19. Strangler Fig. A parasitic plant with broad pointed leaves and necromantic origins. Uses its roots to drain nutrients from its organic host (tree trunks/plant roots/corpses), enveloping them in a wooden husk. The roots are stiff and lightweight, even after the host has long since decomposed. Its fruit are large, gummy, and full of tiny seeds, one of which will grow into a close approximation of the host organism. Smart adventurers won’t allow corpse seeds to grow.
  20. Walking Palm. A palm tree standing on spear-like roots. Moves at a glacial pace, or at a walk if no sighted creatures are looking directly at it. Can be guided with fertilizer and rich loam. Capable of galloping when infuriated, goring anything in its path with its roots.
Sidenote: Plants don’t like being stepped on or chopped for lumber, but they don’t get mad either. To infuriate a plant so much that it uproots itself, you need to really get vulgar and personal, speak their language, and present an existential threat to everything the plant loves and holds dear.

monkey orchid

Use these plants to add dynamic environments to a dungeon, spice up your travel time, or give the tree-hugger herbologist player something to get excited over.

Oh, and if you have flowers in your dungeon, you’ll probably want some pollinators.

Melhemeret’s Mole
HD 0 (HP 1)  Defense unarmored  Claws 1d4
MoveDig 10  IntMorale 2
Special can smell color

A furry, fist-sized mole with paws like shovel blades. It is nearly blind, but can “smell” brightly colored objects through the earth. It consumes its own weight in grubs and beetles each day, but has a particular taste for flower nectar. Often accidentally digs into dungeons, lured by colorful gems and the belongings of fallen adventurers. Named after the infamous illusionist who bankrupted the Dashiran military with counterfeit gold.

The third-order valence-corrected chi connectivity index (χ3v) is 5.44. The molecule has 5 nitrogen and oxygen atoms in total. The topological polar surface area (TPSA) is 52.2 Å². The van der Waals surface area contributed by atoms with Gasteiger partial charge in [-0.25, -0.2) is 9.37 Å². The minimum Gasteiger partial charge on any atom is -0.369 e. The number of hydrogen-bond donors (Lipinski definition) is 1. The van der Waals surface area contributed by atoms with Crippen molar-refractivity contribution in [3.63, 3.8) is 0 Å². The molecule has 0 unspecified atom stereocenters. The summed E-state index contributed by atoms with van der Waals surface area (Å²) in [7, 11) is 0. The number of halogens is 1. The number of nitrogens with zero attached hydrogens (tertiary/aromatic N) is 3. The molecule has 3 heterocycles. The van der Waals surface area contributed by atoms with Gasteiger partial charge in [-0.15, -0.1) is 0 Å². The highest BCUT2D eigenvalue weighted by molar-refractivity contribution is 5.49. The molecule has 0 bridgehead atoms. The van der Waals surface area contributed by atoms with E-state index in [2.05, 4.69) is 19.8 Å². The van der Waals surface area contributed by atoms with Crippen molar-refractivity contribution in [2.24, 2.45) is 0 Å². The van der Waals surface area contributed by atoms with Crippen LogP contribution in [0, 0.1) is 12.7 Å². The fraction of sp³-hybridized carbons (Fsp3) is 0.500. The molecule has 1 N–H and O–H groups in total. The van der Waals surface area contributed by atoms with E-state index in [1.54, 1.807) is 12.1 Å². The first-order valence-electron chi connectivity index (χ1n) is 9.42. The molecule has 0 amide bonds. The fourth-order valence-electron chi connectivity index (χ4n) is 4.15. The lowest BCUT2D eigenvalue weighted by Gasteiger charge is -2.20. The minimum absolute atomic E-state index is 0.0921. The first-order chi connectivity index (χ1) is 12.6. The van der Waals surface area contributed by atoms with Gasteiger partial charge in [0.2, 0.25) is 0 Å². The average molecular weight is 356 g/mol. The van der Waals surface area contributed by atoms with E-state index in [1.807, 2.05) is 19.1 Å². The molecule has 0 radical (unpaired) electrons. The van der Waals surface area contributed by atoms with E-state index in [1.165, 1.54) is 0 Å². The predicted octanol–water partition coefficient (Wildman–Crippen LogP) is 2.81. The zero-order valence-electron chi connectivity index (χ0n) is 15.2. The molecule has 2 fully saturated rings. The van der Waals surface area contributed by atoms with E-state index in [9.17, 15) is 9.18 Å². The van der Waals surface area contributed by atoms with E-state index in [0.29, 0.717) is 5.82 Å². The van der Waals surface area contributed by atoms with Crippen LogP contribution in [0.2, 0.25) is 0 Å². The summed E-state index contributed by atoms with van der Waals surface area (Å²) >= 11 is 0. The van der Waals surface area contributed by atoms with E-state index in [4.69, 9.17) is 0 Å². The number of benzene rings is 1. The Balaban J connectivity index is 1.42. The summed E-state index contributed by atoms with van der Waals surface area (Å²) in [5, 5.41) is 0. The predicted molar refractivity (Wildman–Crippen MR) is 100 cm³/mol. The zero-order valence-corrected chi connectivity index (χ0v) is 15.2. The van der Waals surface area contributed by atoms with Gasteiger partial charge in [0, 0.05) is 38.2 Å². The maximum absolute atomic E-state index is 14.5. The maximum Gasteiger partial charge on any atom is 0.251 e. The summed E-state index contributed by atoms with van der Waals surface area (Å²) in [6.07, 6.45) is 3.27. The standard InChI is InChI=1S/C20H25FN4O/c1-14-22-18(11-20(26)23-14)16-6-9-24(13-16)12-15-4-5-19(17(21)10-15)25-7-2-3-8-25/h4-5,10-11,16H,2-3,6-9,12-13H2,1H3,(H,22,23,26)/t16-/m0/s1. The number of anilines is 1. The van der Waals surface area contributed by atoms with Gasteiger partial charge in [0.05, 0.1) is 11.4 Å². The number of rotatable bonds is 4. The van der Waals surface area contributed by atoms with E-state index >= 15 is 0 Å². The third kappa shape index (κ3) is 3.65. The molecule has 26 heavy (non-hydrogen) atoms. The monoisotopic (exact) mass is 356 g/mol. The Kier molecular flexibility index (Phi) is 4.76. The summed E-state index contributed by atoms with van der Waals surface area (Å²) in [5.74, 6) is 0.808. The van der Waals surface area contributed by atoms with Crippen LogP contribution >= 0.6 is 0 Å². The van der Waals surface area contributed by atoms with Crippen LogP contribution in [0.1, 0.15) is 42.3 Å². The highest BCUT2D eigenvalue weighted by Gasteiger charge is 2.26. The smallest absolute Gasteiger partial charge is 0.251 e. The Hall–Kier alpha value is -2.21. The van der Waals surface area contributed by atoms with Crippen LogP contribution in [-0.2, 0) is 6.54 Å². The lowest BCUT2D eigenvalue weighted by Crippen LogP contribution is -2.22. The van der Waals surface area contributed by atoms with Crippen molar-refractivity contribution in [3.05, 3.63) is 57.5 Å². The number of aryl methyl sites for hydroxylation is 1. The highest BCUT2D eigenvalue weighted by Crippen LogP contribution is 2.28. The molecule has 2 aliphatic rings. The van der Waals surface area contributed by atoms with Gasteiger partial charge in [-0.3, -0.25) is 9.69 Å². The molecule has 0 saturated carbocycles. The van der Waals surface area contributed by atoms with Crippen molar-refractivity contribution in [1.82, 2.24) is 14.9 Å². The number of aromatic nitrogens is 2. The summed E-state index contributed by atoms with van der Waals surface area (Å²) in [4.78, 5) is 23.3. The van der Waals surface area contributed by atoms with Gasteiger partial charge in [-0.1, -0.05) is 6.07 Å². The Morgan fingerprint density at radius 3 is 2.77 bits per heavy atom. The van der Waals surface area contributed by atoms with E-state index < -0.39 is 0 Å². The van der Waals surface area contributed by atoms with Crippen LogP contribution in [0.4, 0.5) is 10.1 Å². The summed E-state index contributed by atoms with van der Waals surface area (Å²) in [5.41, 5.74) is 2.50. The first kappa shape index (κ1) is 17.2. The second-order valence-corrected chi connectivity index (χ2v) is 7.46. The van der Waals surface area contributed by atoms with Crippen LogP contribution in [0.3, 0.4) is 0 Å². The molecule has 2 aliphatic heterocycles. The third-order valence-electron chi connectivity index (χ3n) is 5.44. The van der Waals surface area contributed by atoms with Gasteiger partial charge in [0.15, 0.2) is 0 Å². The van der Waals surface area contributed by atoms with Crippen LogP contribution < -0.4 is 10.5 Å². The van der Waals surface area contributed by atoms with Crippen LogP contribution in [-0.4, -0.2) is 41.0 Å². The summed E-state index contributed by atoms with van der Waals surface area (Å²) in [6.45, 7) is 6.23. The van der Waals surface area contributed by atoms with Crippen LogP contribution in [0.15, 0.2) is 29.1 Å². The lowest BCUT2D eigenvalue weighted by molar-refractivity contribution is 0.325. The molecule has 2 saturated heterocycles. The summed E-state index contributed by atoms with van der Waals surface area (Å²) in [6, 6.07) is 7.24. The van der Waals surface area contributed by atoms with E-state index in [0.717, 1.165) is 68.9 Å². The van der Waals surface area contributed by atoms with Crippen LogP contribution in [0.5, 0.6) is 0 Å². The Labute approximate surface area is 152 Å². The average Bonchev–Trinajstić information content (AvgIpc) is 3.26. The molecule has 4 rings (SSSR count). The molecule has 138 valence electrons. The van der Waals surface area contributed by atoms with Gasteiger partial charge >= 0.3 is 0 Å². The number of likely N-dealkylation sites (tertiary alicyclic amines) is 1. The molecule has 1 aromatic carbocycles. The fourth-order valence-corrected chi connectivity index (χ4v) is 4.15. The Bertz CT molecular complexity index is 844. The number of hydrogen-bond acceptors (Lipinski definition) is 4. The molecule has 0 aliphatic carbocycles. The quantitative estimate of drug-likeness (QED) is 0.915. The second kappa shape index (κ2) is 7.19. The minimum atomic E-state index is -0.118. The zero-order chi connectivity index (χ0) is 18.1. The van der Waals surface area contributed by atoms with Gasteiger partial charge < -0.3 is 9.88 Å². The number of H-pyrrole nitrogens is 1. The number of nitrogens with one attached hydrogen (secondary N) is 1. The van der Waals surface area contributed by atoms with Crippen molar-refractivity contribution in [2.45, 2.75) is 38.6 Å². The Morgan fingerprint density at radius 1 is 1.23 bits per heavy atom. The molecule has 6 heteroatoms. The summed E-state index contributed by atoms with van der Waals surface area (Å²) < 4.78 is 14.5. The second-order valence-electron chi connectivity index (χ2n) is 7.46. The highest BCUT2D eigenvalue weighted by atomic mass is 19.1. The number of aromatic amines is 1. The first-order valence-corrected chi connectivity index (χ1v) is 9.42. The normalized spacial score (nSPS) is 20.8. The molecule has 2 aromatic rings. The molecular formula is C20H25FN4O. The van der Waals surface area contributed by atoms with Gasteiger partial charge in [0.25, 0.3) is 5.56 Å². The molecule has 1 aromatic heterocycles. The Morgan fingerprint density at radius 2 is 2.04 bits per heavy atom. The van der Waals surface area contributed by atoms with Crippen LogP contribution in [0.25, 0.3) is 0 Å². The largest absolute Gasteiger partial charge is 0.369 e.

HD 2 (swarm)  Defense as leather  Sting 1dX (where X is the swarm’s current HP)
Move 2  DigFly 15  IntMorale -
Special blindsense

White bees with red eyes. They burrow through dungeon walls at half speed by spitting up acid and digging with their overdeveloped mandibles. They dig sprawling hives in dungeons with flowering vegetation and supplement their diet with anything that wanders into their thousands of tunnels. The queen is huge, about the size of a small dog, and buried behind 10 feet of rock. If you manage to avoid getting stung to death she might be willing to barter (of course she speaks Common, why wouldn’t she).

No morale because they’ll die for their hive. Their intelligence is their queen’s intelligence. A wooden door might stop 1 bee, but it won’t stop a swarm for more than 2 rounds.

1d4 Burrowbee Queen Wares (Roll twice)
  1. Royal Jelly. A month’s supply for 10 gp (doesn’t count as a full meal). Consuming Royal Jelly every day leads to the development of various facial features common to the region’s nobility (at least 3 elements that fit your setting, e.g. blue eyes/attached earlobes/Hapsburg chin). +1 Cha if eaten every day for a month, +2 Cha if eaten every day for a year (doesn’t stack). The people will be more likely to believe your claim to the throne.
  2. A yellow leather-bound spell book. Contains Grease and Grow Beard. She’s not sure where she got it from, but she’s sure she doesn’t need it. The inside cover says that it’s 15 years overdue at Our Lady Sorrow’s Library.
  3. The Maguffin Rose, an extremely rare and delicate flower in a glass vase. It’s worth 60 gp aboveground, but she’ll give it to you for 5g or a favor. Doesn’t need sunlight, but must be watered every 2 hours. Refracts light like a prism through its crystal leaves. Try not to drop it, you clumsy clod, or the stem will shatter and it will be worthless.
  4. An Apiomancer’s Monocle. It’s a little sticky. Plant buds viewed through the hexagonal lens will bloom in 2 days time with no ill effect on the plant.

male digger bee

Friday, July 24, 2020

The Fiction of Lock Picking and Math

You’re sneaking around in the halls of the Giant King, Sendigar IV. So far, all doors have been big enough that you could crawl through the keyhole, but now you’re face to face with the bedroom door of his elven slave-princes, an appropriately-sized steel slab with a golden keyhole. To enter, you’ll need to nudge the tumblers just right, with little room for error. A failure could set off an alarm, or worse, a deadly trap. You could lose it all here, but you could also escape with a hot elven prince (or just their treasure, w/e floats your boat).